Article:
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Navigating Identities in Indonesia

Peace Corps’ Intercultural Competence, Diversity, Equity, Inclusion, and Accessibility (ICDEIA) approach seeks to reflect and support the diversity of the United States through its staff and Volunteers, who represent a broad collection of social identities, including race, ethnicity, color, national origin, disability, gender, sexual orientation, gender identity, age, religion, marital status, and socioeconomic status, among others.

How might a Volunteer’s social identities impact their service?

The information below provides additional context about how different social identity groups may experience service and what types of ICDEIA-related support you can expect from the Peace Corps.

Accessibility and disability considerations

Accessibility remains a significant challenge for individuals with disabilities in Indonesia, particularly in rural areas. Many public spaces, transportation systems, and buildings lack adequate facilities and accommodations, making it challenging for people with disabilities to navigate and participate fully in society.

There is a diverse range of perceptions and societal attitudes towards individual with disabilities in Indonesia. In some traditional communities, individuals with disabilities might be stigmatized or discriminated against. However, there is a growing awareness and recognition of the abilities, talents, and contributions of individuals with disabilities in various fields, including education and employment.

Peace Corps staff are committed to providing support and accommodations for Volunteers with disabilities where Volunteers can communicate openly with Peace Corps staff about their specific needs and accommodations and work together to identify reasonable and available accommodations and support to ensure their safety and well-being during service.

Gender role considerations

Volunteers in Indonesia should anticipate encountering more traditional and conservative gender roles in their workplace, schools, communities, and host families, with male typically having higher status than females who often bear the primary responsibility for managing the households.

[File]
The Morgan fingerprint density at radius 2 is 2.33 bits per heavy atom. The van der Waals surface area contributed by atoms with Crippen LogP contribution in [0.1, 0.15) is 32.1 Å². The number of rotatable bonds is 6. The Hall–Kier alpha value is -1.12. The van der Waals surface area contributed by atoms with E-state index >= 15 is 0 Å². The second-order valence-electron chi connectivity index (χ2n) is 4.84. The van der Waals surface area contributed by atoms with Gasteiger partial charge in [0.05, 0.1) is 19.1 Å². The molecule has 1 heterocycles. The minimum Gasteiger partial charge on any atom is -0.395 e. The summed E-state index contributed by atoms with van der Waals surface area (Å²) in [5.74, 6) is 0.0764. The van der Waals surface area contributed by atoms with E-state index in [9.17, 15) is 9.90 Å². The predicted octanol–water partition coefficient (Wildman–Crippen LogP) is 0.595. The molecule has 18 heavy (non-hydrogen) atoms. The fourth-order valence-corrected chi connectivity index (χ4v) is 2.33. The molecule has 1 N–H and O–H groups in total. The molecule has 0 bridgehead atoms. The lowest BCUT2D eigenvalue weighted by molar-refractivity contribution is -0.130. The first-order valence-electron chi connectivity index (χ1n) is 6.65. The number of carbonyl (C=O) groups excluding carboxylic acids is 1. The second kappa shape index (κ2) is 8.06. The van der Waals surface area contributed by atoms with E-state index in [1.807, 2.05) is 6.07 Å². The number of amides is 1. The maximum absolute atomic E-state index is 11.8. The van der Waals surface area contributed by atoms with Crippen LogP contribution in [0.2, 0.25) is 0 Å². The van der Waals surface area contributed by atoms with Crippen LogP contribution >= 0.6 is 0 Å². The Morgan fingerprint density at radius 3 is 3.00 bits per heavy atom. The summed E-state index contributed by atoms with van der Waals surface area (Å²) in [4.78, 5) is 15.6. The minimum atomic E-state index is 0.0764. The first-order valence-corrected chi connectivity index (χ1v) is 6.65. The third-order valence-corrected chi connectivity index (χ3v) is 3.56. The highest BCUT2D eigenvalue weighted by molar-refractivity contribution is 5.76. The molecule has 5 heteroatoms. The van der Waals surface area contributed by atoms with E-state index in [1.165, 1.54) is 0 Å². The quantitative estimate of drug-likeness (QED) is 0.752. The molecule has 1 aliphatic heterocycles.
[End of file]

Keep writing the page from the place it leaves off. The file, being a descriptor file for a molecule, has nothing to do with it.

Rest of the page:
Both male and female Volunteers can anticipate being evaluated by their host communities based on these traditional gender norms and may encounter inquiries and occasional criticism if their actions diverge from the societal expectations.

Given Indonesia’s vast cultural diversity, Volunteers should remind mindful of a spectrum of viewpoints and customs regarding gender roles during service and willing to engage with and adapt to these disparities within their host community.

LGBTQI+ considerations

Volunteers should be mindful of potential risks if they decide to openly identify themselves as LGBTQI+, such as discrimination, harassment, and potential legal consequences, particularly in communities with conservative attitudes towards LGBTQI+ individuals.

Volunteers are highly encouraged to learn about local customs, norms, and cultural sensitivities related to gender and sexuality in Indonesia and strive to engage respectfully and sensitively with host communities on these topics.

Peace Corps staff aims to foster open, inclusive, and accepting environments for LGBTQI+, though resources may vary by location. Larger cities in East Java and West Java may have more well-known LGBTQI+ organizations, while smaller towns and villages may have limited or no LGBTQI+ resources.

Volunteers are advised to communicate openly and proactively with Peace Corps staff about their LGBTQI+ identity, as well as any other concerns or needs, to ensure that appropriate support and accommodations can be provided throughout service.

Racial and ethnic diversity considerations

Indonesia has a diverse cultural landscape, consisting of thousands of ethnic groups, which may result in varied attitudes toward racial and ethnic diversity. On Java Island, darker-skinned Indonesians might be assumed from remote or economically disadvantaged regions in eastern part of Indonesia which could led to similar assumptions about Volunteers of color. Black/African American Volunteers might be mistaken for being from Papua, while Asian American Volunteers might be perceived as Chinese Indonesians, highlighting the complexity of racial assumptions.

There is a risk that Volunteers of color might face misconceptions about their nationality, with some assuming they are not “real” Americans.

White Volunteers may experience privilege in various aspects of their service, which could impact their interactions and their experience. This privilege might manifest in access to certain opportunities, perceptions from authority and treatments within host communities. They are likely to attract unwanted attention based on their appearance, leading to inquiries from both acquaintances and strangers.

With the support from Peace Corps staff, Volunteers are highly encouraged to engage in dialogues about race and ethnicity that can enhance the Volunteer experience in Indonesia and help mitigate some of the challenges.

Age considerations

Volunteers above the age of 57 ½ at the start of their service are not permitted in Indonesia due to the mandatory retirement of age of 60 for public school teachers.